That right there is a “rule” I can live with. And why I try to stay out of character’s heads and let them walk and talk. Because in truth all we will ever know of anyone is what they show and tell us. All that psychobabble digging around in characters heads is simply writers playing God. Writers who can’t, or won’t, relinquish control and let their characters speak and do for themselves.

RANDOM NVDT – Writerly Concerns #17 – What’s My Line?

Which one is better?

From Octopus!

1- She made a defiant face, brought her leg down after what seemed like an eternity to Jackson, dropped in the wooden chair behind her and folded over, shoulders to knees like a dying ballet rag doll.

2 – She made a defiant face, brought her leg down after what felt like an eternity to Jackson, dropped in the wooden chair behind her and folded over, shoulders to knees. A ballet rag doll in the throes of death.

I don’t know. I do know “seemed” is not a fave, except used by a character in dialogue because things are or they aren’t. Or the passive -ing, but there are situations when it’s unavoidable. Nor do I care a great deal for simile/metaphor (“like something”). I know for a fact which one hits harder, and which one is typical middle-of-the-road writing. Is there a time when the characters and the scene require softer language than the fist-in-the-face? Does every line have to hit, or merely make its point and keep going?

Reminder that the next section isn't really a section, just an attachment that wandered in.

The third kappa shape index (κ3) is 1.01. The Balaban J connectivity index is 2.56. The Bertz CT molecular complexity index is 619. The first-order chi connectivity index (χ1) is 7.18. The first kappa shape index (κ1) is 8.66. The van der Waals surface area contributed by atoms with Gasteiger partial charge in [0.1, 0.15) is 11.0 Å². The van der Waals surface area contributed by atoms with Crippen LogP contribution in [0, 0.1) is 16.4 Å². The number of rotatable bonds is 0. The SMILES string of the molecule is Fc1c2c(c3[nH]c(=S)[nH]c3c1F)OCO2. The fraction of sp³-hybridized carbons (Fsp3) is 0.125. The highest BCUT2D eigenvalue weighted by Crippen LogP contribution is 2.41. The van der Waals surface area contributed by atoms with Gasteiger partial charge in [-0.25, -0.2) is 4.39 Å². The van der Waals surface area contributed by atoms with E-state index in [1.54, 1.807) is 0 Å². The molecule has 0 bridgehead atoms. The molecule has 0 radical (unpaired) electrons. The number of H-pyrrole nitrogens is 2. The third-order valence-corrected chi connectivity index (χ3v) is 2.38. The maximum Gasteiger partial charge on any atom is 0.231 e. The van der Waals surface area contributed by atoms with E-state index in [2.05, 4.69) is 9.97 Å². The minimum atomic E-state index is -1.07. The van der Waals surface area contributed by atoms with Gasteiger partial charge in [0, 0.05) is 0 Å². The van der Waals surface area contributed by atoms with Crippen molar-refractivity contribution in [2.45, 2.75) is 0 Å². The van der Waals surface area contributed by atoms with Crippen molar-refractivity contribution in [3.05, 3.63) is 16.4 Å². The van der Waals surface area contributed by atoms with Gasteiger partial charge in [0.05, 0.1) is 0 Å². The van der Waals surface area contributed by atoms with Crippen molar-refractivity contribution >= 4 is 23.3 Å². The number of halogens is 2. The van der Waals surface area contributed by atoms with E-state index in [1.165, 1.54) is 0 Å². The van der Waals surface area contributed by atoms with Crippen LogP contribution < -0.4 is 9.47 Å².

There is a fluidity of motion in the first that I like, and a bigger picture of emotional distress in the second. The conflict is that we have, in this character’s mind at least, the possible death of her dream. Here’s a person who has been molded, created, trained to professional perfectionism that has run into a wall. Like all athletes, a possible career ending injury isn’t something to be taken lightly.

Further Consideration – All characters are gifts, even Valley Girl ballerinas, and she deserves the best I can give her as a writer, down to the smallest detail to make her shine. Or is that ridiculous?

Next time won’t be about me, promise. But we all face these things, don’t we?